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Gretzky Trade Didn’t Transform the NHL in 1988
Posted By Evan Weiner On August 14, 2013 @ 8:08 AM In Florida News,Insider Show Orlando,NHL,Sports Media | No Comments
The 25th anniversary of the Wayne Gretzky trade from the Edmonton Oilers to the Los Angeles Kings came and went on August 9 with a smattering of interest in the United States and a great deal of introspective writing in Canada. After all Gretzky was the All-Canadian boy and he seemingly forced himself out of Edmonton because the Oilers owner Peter Pocklington couldn’t afford to pay him and the other stars that General Manager Glen Sather and chief scout Barry Fraser drafted and placed on the Oilers roster.
There has been one myth that has been created over the years that is strictly that—a myth.
Gretzky’s arrival in Los Angeles signaled the beginning of acceptance of the sport of ice hockey in California and in “non-traditional” hockey markets in the United States. The league’s owners decided to move into places like San Jose, California, Tampa, Florida, Miami, Florida, Anaheim, California, relocate franchises to Dallas, Texas, Denver, Colorado, Phoenix, Arizona, Raleigh, North Carolina, Nashville, Tennessee, Atlanta, Georgia, Columbus, Ohio and St. Paul, Minnesota because of growing interest in the sport thanks to Gretzky’s presence in Los Angeles.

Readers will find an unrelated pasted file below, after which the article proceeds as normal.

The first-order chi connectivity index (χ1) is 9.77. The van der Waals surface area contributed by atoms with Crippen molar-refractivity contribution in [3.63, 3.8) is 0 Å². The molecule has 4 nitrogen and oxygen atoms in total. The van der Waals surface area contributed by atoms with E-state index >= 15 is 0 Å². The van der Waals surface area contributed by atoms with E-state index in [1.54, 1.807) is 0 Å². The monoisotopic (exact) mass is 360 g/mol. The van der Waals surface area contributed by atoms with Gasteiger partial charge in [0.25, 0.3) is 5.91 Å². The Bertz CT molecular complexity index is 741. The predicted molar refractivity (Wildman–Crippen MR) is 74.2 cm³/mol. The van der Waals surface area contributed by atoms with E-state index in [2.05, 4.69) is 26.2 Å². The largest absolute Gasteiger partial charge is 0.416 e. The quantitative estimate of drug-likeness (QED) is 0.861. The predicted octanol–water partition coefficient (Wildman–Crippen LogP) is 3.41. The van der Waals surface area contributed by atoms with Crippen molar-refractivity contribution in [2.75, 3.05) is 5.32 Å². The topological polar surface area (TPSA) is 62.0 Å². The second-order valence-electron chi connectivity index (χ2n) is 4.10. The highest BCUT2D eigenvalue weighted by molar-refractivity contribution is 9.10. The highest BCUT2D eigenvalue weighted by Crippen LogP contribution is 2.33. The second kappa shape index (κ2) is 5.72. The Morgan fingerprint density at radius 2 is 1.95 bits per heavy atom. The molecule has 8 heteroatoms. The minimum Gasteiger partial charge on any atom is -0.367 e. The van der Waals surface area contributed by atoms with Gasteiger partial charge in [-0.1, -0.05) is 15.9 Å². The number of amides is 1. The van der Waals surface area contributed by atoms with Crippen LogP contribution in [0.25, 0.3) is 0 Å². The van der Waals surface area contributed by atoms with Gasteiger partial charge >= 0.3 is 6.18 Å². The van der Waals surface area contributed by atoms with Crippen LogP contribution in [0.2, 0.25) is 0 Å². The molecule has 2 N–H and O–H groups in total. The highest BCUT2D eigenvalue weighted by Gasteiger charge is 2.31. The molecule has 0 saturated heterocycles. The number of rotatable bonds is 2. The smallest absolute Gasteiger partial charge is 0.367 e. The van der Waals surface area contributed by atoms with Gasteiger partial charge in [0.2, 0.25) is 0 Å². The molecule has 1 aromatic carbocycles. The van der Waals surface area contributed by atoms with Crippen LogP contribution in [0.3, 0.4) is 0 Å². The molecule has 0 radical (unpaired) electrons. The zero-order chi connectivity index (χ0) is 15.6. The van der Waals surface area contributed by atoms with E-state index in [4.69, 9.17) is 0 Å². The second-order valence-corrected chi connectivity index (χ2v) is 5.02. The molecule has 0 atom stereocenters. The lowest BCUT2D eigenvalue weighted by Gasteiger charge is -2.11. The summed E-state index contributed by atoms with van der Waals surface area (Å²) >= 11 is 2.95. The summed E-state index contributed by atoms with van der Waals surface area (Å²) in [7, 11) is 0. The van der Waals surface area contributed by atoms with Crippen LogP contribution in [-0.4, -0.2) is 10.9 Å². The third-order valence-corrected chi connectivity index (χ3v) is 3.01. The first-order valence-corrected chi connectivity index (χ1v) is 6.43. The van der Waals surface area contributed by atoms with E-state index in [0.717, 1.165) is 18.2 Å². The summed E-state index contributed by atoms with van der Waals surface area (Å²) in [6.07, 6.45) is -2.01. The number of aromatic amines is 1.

It is a nice tale but not true. Gretzky did raise the National Hockey League’s Hollywood profile but to suggest the Gretzky trade spurred the league to get into new market is not correct.